The rollercoaster of US cheddar prices

Thursday, 6 August 2020

By Patty Clayton

The disruption to normal demand patterns from coronavirus has seen US wholesale cheddar prices hit both the highest and the lowest levels in over 10 years in the past few months. The structure of its cheese markets, government support programmes, and high reliance on the foodservice sector, means there has been much higher volatility in cheddar pricing than seen elsewhere.

About half of dairy consumption in the US, including cheese, takes place out of the home – a much higher proportion than in Europe, where it is estimated to be closer to one-third.  The closure of foodservice meant cheese inventories saw a huge jump in April. Cheese stocks typically increase through the spring peak, with April seeing stocks build by around 27k tonnes. This year, that increase was 73k tonnes, which combined with the approaching seasonal peak in milk production, led to a sharp drop in wholesale prices.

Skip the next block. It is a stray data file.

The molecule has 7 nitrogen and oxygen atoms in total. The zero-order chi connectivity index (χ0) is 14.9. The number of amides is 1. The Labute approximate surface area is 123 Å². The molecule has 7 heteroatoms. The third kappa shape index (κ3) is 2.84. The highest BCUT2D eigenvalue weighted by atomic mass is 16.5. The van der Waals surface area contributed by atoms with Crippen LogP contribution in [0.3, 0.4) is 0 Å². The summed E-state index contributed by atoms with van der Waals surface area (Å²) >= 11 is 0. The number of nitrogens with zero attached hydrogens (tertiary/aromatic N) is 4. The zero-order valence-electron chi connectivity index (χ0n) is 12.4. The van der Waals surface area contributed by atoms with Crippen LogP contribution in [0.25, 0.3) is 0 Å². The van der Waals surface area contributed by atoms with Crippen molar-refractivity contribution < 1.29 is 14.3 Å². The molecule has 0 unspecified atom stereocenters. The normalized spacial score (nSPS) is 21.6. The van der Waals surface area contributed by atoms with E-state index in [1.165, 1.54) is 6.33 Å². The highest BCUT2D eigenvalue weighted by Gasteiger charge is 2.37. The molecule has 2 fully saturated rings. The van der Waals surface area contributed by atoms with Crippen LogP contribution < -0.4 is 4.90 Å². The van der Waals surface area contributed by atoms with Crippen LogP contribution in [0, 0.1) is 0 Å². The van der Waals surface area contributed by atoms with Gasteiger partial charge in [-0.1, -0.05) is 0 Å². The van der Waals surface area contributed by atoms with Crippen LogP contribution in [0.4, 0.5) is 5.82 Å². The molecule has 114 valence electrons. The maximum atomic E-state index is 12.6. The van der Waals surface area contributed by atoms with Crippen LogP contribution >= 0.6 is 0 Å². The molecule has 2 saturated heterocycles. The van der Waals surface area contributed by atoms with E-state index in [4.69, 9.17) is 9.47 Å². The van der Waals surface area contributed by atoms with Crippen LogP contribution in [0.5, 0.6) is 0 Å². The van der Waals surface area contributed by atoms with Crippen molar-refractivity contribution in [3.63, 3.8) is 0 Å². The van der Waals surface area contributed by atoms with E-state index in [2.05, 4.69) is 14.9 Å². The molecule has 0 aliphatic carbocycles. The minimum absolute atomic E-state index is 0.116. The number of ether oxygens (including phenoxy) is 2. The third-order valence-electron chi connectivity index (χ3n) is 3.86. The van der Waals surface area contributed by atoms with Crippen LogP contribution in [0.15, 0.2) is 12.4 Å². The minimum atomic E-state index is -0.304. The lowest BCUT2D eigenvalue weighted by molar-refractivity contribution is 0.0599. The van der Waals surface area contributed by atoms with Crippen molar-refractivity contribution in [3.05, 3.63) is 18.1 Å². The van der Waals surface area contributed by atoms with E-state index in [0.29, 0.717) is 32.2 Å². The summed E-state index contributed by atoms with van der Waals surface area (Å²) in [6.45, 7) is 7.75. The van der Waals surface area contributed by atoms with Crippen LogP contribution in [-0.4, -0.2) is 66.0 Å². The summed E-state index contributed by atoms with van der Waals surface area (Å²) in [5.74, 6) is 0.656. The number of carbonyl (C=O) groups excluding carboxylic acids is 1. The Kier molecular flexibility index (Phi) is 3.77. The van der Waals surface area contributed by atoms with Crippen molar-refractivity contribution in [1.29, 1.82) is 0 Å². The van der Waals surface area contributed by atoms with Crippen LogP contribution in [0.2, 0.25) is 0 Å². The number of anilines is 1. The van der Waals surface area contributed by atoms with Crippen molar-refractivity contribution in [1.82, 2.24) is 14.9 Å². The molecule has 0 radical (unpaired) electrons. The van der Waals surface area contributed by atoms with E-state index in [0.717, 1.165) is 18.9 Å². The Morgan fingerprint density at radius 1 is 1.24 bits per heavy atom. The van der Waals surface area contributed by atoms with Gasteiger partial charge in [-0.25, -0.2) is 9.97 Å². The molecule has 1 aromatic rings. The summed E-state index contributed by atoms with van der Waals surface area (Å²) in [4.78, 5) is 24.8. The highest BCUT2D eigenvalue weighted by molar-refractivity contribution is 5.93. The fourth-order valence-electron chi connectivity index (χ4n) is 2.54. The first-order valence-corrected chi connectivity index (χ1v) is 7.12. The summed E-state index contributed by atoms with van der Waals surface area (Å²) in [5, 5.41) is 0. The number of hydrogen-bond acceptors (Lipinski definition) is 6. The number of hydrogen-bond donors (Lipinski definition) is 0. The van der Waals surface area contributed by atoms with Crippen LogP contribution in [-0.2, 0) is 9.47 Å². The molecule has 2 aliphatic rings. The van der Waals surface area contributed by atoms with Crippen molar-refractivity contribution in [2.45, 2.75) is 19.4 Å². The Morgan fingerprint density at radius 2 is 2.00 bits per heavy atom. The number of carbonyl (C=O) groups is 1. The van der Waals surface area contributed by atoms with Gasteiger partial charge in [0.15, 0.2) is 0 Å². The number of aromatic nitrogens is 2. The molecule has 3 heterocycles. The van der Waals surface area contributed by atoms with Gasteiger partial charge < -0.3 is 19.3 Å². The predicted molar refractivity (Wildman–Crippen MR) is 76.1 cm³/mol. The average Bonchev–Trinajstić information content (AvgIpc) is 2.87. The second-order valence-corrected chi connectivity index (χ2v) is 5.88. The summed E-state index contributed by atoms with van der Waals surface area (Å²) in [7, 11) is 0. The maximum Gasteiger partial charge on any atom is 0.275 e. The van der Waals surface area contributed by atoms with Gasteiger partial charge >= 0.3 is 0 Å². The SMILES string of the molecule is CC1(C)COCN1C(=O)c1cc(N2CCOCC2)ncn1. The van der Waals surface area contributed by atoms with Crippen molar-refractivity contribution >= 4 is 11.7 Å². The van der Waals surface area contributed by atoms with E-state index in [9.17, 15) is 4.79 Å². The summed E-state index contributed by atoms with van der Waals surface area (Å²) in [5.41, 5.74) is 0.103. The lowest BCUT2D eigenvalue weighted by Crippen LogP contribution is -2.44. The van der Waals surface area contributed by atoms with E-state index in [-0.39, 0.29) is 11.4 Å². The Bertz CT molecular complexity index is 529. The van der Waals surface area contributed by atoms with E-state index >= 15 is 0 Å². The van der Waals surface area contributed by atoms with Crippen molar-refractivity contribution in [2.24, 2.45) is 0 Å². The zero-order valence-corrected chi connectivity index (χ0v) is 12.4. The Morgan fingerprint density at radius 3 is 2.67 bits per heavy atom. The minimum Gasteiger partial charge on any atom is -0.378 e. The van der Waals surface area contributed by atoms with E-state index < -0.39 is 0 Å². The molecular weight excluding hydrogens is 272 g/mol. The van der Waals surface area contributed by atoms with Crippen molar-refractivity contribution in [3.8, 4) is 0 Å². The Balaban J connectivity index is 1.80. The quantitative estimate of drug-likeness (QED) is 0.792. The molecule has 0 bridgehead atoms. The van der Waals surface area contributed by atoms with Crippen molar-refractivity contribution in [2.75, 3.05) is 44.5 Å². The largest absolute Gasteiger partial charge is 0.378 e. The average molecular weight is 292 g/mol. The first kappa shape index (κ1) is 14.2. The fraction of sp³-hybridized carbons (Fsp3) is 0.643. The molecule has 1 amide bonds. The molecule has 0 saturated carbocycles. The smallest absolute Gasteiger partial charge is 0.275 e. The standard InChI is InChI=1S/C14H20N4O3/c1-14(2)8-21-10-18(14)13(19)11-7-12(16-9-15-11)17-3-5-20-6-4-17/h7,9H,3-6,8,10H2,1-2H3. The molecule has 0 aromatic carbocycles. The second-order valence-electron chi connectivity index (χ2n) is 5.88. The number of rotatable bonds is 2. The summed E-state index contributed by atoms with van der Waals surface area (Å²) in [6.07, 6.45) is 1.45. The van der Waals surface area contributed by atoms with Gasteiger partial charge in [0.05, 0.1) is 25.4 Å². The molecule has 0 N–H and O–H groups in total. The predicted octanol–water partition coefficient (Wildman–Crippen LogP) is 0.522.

However, market developments elsewhere meant prices recovered strongly through June and July.

  • Competitive global prices led to an uptick in export orders for May.
  • Strong increase in retail demand for cheese as consumption moved in-home.
  • Government Foodbox purchases (emergency food aid)
  • Active milk production reduction in May

Combined these have added significant support to US cheese prices, seeing them almost double between May and July. The July average of $5,704/tonne is the highest monthly average since January 2001.

However, there are signs that cheese availability will improve and prices will begin to soften. Foodservice orders are reported to have slowed in many US states as infection rates rise and restrictions are increased.  In addition, changes to procurement for government backed food boxes mean a lower volume of cheese will be demanded. The latest spot market prices for cheese reflect these changes, with both block and barrel cheese prices falling in recent weeks.

Patty Clayton

Lead Analyst - Dairy

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